Creating a Church Style Guide, Part 1

June 11, 2008 by

This is part one of an irregular and indefinite journey. Follow Associate Editor Joshua Cody as he works to get a style guide together for his church.

There are probably plenty of you out there who have endeavored to create a style guide for your church. Maybe everyone was using different language to describe things, making tons of grammatical errors or just doing whatever they wanted when communicating. For anyone who either has or wants to get their church going with a style guide, I’d like to quasi-live-blog my progress in creating one.

Lots of people have things working against them—a culture that doesn’t value seamless communication, a senior pastor who isn’t on the same page or a thousand other difficulties. Fortunately, I’m in an organization that values excellence and communication, so I had a head start there. My first place to start was still communicating the need for a style guide. How could I make people who don’t give a lick about grammar care about a style guide?

I found some totally sweet style guides a couple other churches had done. Granger’s is pretty much the grand daddy of them all, so they’re a great place to start. We weren’t looking for something this extensive, but it was a good visual for people to take a look at.

Then, with some help from the Church Marketing Lab, I came up with a plan. You can read the whole thing for a better idea, but essentially I told my church staff a couple stories to show the importance of a strong brand, compared inconsistent theology to inconsistent style and let them know I wouldn’t be a grammar Nazi.

The verdict? Total support.

So from there, I e-mailed the staff with some questions. I didn’t want to overwhelm them with a ton of stuff, so I asked only two:

  • What communication mistakes (grammatical, word choice, etc.) have you seen made most often, especially by new staff?
  • What do you feel would be helpful to include in a style guide for our church so we can communicate cohesively and effectively?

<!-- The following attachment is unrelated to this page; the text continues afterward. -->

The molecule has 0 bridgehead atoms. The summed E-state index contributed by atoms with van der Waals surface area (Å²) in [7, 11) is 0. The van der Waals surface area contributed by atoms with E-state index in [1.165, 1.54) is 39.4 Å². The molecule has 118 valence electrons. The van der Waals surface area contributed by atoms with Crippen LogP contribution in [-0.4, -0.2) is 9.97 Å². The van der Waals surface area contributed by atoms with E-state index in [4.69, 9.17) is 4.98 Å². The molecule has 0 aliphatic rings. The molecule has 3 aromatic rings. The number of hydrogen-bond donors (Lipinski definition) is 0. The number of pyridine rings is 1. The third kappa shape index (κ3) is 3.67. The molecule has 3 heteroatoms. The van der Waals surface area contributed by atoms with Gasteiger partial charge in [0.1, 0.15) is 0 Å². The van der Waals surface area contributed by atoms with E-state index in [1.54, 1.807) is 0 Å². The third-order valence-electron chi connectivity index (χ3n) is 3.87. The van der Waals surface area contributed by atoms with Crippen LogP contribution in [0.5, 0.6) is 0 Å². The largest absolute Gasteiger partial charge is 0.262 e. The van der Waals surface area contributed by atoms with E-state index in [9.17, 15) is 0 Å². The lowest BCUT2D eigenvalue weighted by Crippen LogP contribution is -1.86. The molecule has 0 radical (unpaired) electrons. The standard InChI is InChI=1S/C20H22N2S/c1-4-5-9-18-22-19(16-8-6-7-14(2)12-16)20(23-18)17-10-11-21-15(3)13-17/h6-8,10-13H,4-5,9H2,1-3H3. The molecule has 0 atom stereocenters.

I’ve got some great responses, and I’ve been compiling a simple text file with people’s responses combined with my observations. From here, it’s a matter of organization and implementation, and I’ll be sure to keep you along for the ride.

Check out part 2 of Creating a Church Style Guide.

Post By:

Joshua Cody


Josh Cody served as our associate editor for several years before moving on to bigger things. Like Texas. These days he lives in Austin, Texas, with his wife, and you can find him online or on Twitter when he's not wrestling code.
Read more posts by | Want to write for us?

7 Responses to “Creating a Church Style Guide, Part 1”

  • Dave
    June 11, 2008

    Cool series. I’m anxious to see how this develops!


  • Sarah Jo
    June 11, 2008

    I am really excited about this series! I’m a tech writer by training, and I created a style guide for our church while I was in school, but I was really the only one who used it. I’m anxious to hear how you spread the joy of the style guide to your leadership.


  • Matt Kirkland
    June 11, 2008

    Showing examples of how it can go wrong and right is a great strategy; can’t wait to read the rest of the irregular series, Josh.


  • Hugh Griffiths
    June 16, 2008

    Creating guidelines is a superb approach to help manage communications. Not only does it help shape the content, it is essential for creating the consistency necessary to build an effective brand.
    Not always easy to compile a single document but I’ve issued ours in installments to avoid overload and build learning gradually as new communication products are used.
    You can check out a simple example here


  • Chris Stewart
    July 6, 2008

    I’m really looking forward to the next installment of this series as I am about to embark on this effort at our church. Meetings begin July 20….pray for us!


  • Sheila Branscombe
    July 7, 2008

    Great idea! I’m always circling the errors (and the words that are no longer relevant in the 21st century). Let me know if I can help in any way.



Leave a Reply

POST CATEGORIES:
Writing & Editing

TAGS: